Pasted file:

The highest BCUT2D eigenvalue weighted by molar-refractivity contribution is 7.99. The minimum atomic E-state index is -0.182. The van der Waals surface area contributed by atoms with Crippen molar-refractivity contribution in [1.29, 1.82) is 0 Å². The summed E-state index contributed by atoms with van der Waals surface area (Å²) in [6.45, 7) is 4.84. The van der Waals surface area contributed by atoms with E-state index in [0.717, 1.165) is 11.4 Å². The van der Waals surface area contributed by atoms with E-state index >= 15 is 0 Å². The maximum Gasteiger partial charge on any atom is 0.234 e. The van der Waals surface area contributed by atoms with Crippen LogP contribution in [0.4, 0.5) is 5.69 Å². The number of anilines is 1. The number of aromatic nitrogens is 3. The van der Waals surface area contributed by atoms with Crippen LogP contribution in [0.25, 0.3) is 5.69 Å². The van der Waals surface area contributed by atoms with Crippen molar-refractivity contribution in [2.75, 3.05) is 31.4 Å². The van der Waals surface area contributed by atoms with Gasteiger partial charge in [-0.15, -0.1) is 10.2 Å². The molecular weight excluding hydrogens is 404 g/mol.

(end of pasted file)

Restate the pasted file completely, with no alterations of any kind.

The highest BCUT2D eigenvalue weighted by molar-refractivity contribution is 7.99. The minimum atomic E-state index is -0.182. The van der Waals surface area contributed by atoms with Crippen molar-refractivity contribution in [1.29, 1.82) is 0 Å². The summed E-state index contributed by atoms with van der Waals surface area (Å²) in [6.45, 7) is 4.84. The van der Waals surface area contributed by atoms with E-state index in [0.717, 1.165) is 11.4 Å². The van der Waals surface area contributed by atoms with E-state index >= 15 is 0 Å². The maximum Gasteiger partial charge on any atom is 0.234 e. The van der Waals surface area contributed by atoms with Crippen LogP contribution in [0.4, 0.5) is 5.69 Å². The number of anilines is 1. The number of aromatic nitrogens is 3. The van der Waals surface area contributed by atoms with Crippen LogP contribution in [0.25, 0.3) is 5.69 Å². The van der Waals surface area contributed by atoms with Crippen molar-refractivity contribution in [2.75, 3.05) is 31.4 Å². The van der Waals surface area contributed by atoms with Gasteiger partial charge in [-0.15, -0.1) is 10.2 Å². The molecular weight excluding hydrogens is 404 g/mol.